Privacy and security / June 06, 2024

Stopping the spread of Child Sexual Abuse Material (CSAM) online: a conversation with Signy Arnason, Associate Executive Director at the Canadian Centre for Child Protection

Nimmi Kanji

Nimmi Kanji

Director - Social Purpose Programs, For Good and TELUS Wise

Person typing on laptop

CSAM online has been spreading at epidemic levels. So much so that the Canadian Centre for Child Protection (C3P) launched Project Arachnid in 2017. It’s the first victim-centric solution dedicated to reducing the public availability of CSAM online and providing relief and hope to survivors of sexual abuse.

To understand what CSAM is, how it spreads, the experience of survivors and how to broach these sensitive online safety topics with the kids in your life, we spoke with Signy Arnason, Associate Executive Director at the Canadian Centre for Child Protection. Signy joined C3P in 2001 and was instrumental in establishing and running Cybertip.ca, Canada’s national tipline for reporting the online sexual exploitation of children. In her current role, she oversees C3P’s operations, including the development and international implementation of Project Arachnid.

Q: What is CSAM and how prevalent is it in Canada and around the globe?

SA: CSAM involves the recording of sexual abuse either as an image, a video or a drawing. It often shocks people how readily accessible this content is on the public web. At Cybertip.ca, we receive up to 2,500 reports per month from Canadians concerned about kids being victimized online in some capacity. That’s close to 30,000 reports per year. Up until the launch of Project Arachnid, there wasn’t a solution available globally to support survivors whose abuse had been recorded and shared widely on the Internet.

Q: What is Project Arachnid and what are its key objectives?

SA: Project Arachnid is an innovative, victim-centric set of tools that combats the growing proliferation of CSAM on the Internet. The platform leverages detection technologies and dedicated analysts to issue automated removal notices to hosting providers around the world. Since launch, Project Arachnid has issued 40 million notices to approximately 1,500 providers in more than 100 countries. Currently, our daily average is approximately 20,000 notices. And we re-issue notices every 24 hours until the image comes down. As we know, the Internet isn’t regulated, so images can be easily re-uploaded and shared widely. Through Project Arachnid, we detect millions of images online, a lot of which is historical content of survivors who are now adults. Without removal, those people can’t escape their past abuse and keep reliving their trauma. It is our obligation to protect the safety of the most vulnerable and fight against the mass commoditization and normalization of this material.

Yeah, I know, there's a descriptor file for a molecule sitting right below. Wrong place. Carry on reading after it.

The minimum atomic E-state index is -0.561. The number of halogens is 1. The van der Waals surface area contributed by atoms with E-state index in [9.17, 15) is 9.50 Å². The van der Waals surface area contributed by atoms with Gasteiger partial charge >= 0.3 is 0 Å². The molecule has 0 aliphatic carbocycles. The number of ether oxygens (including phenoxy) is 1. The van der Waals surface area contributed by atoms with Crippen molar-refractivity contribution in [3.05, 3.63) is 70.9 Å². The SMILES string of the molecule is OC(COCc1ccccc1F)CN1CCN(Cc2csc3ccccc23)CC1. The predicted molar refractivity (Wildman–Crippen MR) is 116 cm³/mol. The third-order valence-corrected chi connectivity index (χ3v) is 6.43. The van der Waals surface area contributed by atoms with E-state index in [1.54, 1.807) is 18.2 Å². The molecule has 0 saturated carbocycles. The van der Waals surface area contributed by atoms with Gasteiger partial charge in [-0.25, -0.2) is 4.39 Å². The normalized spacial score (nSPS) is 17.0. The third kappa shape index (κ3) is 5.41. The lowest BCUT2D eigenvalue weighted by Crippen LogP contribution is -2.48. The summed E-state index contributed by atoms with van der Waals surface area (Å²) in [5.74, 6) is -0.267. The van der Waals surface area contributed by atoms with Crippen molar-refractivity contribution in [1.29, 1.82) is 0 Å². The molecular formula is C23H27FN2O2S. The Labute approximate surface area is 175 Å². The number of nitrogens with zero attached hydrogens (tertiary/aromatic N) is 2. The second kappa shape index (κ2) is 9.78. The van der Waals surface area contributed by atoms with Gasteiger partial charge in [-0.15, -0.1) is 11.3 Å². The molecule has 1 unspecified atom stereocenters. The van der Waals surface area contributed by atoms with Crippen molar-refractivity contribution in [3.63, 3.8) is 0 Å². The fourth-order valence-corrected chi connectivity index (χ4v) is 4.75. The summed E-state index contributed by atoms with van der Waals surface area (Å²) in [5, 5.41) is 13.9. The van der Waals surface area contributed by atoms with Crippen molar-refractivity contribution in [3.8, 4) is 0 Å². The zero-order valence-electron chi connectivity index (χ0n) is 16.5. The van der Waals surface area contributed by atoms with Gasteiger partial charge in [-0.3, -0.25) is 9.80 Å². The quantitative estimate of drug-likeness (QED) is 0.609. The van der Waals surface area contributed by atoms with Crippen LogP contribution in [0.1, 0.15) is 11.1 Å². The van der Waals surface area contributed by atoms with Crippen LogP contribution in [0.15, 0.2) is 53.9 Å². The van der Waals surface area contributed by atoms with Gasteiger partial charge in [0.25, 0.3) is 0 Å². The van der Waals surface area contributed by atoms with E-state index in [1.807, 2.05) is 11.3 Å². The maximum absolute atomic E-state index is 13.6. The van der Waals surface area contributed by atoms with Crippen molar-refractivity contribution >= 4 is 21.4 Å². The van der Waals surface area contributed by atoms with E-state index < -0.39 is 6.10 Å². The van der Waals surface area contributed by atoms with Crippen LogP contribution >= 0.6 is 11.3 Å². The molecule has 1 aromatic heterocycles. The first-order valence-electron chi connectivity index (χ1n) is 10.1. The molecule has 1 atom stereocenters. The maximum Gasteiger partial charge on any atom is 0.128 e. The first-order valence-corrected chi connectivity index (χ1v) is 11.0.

Q: What are your priorities for 2024 and beyond?

SA: We have three main pillars of focus: reduce the availability of CSAM online, support victims and survivors and advocate for global change to reduce the level of victimization we are currently seeing. The issues of online safety for kids are evolving rapidly, so it is important we maintain ongoing dialogue and continuously increase awareness with governments, the general public, school systems and parents. For example, in 2023, we launched The Horse PSA to increase awareness about the importance of taking concrete action to safeguard children online, especially when so many have their own smartphones.

Q: How is Project Arachnid evolving as technology evolves, especially with the growing use and sophistication of AI?